A recent study in the British medical journal, The Lancet, provides important new information about detecting high cholesterol in younger people, and could even change the thinking about the age at which a person’s cholesterol levels should first be measured, says a cardiovascular researcher at Providence Health Care.
“Current Canadian guidelines tell us we should screen for high cholesterol starting at age 40,” says Dr. Liam Brunham, a physician in the St. Paul’s Hospital Healthy Heart Program Prevention clinic and principal investigator at the Centre for Heart Lung Innovation. “But these results suggest we should start screening much earlier than that so we can then start treating high cholesterol earlier in a person’s life.”
Study turns thinking about high cholesterol levels at later ages “on its head”
While the screening and treatment of high cholesterol tends to be done on older people, “this study turns that concept on its head,” says Dr. Brunham.
High cholesterol levels are linked to atherosclerosis (arteries clogged by fats) that can cause heart disease and stroke. Drugs called statins are commonly prescribed as treatments.
The Lancet study analyzed medical information on almost 400,000 people from Europe, Australia and North America and found potential benefits of early cholesterol-lowering strategies.
Canada is conservative about when to start cholesterol screening
The findings “could be useful for physician–patient communication about primary prevention strategies,” the study notes.
Dr. Brunham says Canada is conservative compared to other countries on when to first screen individuals for high cholesterol levels. In the Eastern European country of Slovenia, a national screening program is in place that screens children starting at age five.
In the United States, children between ages seven and nine first get tested, much younger than Canada’s 40 years of age. He adds that in the United Kingdom, there is a move to add cholesterol testing along with routine childhood vaccines.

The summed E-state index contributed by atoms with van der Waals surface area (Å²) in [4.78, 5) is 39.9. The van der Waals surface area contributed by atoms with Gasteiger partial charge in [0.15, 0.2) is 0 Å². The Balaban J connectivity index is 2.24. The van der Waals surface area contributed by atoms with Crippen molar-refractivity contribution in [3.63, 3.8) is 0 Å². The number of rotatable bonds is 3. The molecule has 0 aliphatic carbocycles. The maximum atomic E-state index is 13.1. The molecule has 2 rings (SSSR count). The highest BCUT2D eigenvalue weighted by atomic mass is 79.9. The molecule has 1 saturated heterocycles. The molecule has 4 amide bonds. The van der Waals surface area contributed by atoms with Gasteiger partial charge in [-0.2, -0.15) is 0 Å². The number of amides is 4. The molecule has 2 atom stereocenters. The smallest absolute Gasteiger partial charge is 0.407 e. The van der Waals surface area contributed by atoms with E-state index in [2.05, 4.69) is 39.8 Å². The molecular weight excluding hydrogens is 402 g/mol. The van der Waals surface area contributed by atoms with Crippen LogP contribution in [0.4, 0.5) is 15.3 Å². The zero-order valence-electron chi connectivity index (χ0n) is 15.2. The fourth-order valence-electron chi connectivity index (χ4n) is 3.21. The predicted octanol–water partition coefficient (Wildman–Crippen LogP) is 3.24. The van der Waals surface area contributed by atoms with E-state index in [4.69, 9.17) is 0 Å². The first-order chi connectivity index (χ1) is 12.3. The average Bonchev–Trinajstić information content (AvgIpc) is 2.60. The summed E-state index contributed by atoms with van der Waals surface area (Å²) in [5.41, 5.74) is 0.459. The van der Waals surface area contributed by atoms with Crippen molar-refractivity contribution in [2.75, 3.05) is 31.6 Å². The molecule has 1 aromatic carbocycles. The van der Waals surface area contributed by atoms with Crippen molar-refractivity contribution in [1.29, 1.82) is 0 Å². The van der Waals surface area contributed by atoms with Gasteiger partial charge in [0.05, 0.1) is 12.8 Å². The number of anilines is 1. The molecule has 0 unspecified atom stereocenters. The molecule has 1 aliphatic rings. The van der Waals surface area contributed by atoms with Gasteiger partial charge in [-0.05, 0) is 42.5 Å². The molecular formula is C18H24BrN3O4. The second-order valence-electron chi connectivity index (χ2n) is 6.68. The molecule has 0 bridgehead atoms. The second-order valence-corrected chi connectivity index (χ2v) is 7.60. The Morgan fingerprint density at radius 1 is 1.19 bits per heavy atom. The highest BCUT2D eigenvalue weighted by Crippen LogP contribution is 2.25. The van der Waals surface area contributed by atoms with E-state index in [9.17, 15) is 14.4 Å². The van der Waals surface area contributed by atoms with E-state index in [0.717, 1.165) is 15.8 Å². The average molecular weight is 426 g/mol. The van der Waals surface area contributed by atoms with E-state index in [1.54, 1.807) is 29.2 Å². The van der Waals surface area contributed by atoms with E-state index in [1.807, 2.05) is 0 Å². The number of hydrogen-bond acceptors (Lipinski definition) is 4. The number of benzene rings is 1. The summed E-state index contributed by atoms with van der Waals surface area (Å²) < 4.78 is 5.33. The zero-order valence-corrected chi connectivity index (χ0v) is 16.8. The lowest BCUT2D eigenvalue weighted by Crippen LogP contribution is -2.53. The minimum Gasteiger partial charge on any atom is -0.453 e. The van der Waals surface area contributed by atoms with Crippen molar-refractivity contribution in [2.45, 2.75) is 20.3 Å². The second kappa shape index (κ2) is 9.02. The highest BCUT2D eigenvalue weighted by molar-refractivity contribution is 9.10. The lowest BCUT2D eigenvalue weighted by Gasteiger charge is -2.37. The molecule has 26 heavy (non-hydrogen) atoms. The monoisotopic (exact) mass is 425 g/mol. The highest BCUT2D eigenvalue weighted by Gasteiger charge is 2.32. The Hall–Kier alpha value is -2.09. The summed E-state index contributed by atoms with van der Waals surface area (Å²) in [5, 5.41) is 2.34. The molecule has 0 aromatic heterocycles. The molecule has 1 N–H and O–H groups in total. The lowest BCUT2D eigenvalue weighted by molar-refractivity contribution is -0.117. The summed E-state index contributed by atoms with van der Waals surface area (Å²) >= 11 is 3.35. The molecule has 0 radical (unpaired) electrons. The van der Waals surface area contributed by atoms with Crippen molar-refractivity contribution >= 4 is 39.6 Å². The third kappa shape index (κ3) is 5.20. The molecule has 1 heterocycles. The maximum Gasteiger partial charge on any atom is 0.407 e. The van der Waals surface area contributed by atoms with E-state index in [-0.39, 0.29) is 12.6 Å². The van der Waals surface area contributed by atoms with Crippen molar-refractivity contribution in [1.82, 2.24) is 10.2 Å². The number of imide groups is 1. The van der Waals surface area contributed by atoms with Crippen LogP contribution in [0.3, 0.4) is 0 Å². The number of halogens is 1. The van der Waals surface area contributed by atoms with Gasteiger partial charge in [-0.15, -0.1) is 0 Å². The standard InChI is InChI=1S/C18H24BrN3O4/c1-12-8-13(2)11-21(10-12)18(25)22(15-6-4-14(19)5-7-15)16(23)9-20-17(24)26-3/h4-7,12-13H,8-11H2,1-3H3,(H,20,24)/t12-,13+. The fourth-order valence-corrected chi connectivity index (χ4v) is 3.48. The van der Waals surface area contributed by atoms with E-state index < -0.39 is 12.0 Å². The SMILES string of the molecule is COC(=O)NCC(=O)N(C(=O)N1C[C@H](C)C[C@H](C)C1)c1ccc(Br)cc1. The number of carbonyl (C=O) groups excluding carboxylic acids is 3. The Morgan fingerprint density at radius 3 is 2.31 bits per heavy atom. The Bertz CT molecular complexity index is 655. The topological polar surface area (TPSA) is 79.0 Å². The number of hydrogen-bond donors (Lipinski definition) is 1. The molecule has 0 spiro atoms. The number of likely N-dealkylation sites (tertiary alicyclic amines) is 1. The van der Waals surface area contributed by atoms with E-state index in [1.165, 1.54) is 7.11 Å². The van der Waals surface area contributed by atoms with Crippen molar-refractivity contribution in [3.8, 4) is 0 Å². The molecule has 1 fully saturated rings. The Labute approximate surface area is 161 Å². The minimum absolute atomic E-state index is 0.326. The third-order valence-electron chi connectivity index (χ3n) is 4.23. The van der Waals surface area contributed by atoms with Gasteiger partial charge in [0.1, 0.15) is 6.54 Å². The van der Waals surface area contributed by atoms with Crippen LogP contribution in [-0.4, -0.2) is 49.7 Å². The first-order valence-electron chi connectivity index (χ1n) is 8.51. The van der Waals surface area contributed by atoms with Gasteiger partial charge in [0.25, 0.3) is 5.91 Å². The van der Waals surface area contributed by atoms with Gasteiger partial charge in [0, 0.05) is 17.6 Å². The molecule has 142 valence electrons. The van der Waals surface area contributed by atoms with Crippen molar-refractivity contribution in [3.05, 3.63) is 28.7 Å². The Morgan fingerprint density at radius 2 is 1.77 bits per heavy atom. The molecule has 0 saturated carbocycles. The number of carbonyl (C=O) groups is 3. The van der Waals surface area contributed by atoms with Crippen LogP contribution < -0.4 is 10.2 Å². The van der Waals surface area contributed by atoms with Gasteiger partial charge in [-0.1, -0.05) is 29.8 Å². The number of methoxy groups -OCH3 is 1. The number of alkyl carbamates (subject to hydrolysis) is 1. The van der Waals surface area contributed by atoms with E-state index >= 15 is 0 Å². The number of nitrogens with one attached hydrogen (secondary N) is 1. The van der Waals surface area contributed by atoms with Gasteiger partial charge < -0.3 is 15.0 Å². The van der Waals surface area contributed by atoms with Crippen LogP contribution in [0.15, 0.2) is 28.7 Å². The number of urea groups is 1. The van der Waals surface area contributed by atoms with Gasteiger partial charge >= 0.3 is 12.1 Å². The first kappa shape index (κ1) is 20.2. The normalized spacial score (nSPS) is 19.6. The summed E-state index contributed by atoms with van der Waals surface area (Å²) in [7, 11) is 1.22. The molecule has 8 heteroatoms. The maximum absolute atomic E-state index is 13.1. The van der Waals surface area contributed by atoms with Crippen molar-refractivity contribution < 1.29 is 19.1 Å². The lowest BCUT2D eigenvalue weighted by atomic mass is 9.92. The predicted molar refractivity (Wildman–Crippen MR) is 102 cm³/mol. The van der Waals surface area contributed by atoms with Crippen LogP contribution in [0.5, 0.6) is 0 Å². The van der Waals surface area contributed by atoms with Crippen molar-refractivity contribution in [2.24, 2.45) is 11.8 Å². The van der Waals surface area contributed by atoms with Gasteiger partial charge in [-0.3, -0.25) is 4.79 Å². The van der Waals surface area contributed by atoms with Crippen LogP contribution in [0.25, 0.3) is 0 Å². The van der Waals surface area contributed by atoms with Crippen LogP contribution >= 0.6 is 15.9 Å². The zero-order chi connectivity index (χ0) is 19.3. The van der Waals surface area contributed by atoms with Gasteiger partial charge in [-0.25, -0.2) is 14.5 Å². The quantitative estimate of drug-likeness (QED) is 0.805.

The Lancet study supports testing more than just “bad cholesterol” levels to determine risk of heart disease
Dr. Brunham says an important feature of the study is that it examines factors other than low-density lipoprotein (LDL) levels, or the “bad cholesterol,” commonly measured to determine heart-disease risk. LDL can cause those fatty deposits to form inside the arteries. Instead, The Lancet research looked at a metric called “non-HDL” (high-density lipoprotein) cholesterol.
This approach offers advantages because it looks at a broader group of lipids, including LDL, IDL and VLDL, which are all “bad” types of cholesterol, he says. The non-HDL cholesterol markers are strong predictors of cardiovascular risk so it may be better to examine these rather than focusing only on the LDL levels, he adds.
Identifying risk factors earlier can lead to big patient benefits
Overall, The Lancet research is highly encouraging, says Dr. Brunham, who is leading a program called Save BC to identify patients and families at risk of developing cardiovascular disease earlier in their lives. “This is an important study that should remind us that when we identify cardiovascular risk factors early in life, there can be a tremendous benefit for patients who have many years of living ahead of them. I hope the research will motivate us to be more aggressive in identifying these younger people who could be at higher risk of heart disease when they get older, and lower that risk for them.”